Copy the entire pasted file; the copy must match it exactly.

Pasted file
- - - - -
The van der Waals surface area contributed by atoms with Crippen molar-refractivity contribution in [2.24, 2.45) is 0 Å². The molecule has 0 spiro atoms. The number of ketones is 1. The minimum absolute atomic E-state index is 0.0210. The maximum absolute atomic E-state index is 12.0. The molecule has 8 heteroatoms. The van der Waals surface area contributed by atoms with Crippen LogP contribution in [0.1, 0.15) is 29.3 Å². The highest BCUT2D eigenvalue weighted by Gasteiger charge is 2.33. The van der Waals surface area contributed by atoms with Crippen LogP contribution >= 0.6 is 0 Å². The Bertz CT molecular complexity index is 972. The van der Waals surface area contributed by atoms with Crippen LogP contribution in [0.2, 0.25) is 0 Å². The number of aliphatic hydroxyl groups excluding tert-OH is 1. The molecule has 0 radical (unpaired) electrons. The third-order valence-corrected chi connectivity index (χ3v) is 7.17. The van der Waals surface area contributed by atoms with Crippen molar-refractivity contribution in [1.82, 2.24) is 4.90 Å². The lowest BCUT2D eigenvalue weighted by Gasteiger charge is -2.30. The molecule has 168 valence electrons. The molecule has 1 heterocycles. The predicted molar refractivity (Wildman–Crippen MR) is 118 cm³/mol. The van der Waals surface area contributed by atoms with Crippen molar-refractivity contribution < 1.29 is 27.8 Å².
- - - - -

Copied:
The van der Waals surface area contributed by atoms with Crippen molar-refractivity contribution in [2.24, 2.45) is 0 Å². The molecule has 0 spiro atoms. The number of ketones is 1. The minimum absolute atomic E-state index is 0.0210. The maximum absolute atomic E-state index is 12.0. The molecule has 8 heteroatoms. The van der Waals surface area contributed by atoms with Crippen LogP contribution in [0.1, 0.15) is 29.3 Å². The highest BCUT2D eigenvalue weighted by Gasteiger charge is 2.33. The van der Waals surface area contributed by atoms with Crippen LogP contribution >= 0.6 is 0 Å². The Bertz CT molecular complexity index is 972. The van der Waals surface area contributed by atoms with Crippen LogP contribution in [0.2, 0.25) is 0 Å². The number of aliphatic hydroxyl groups excluding tert-OH is 1. The molecule has 0 radical (unpaired) electrons. The third-order valence-corrected chi connectivity index (χ3v) is 7.17. The van der Waals surface area contributed by atoms with Crippen molar-refractivity contribution in [1.82, 2.24) is 4.90 Å². The lowest BCUT2D eigenvalue weighted by Gasteiger charge is -2.30. The molecule has 168 valence electrons. The molecule has 1 heterocycles. The predicted molar refractivity (Wildman–Crippen MR) is 118 cm³/mol. The van der Waals surface area contributed by atoms with Crippen molar-refractivity contribution < 1.29 is 27.8 Å².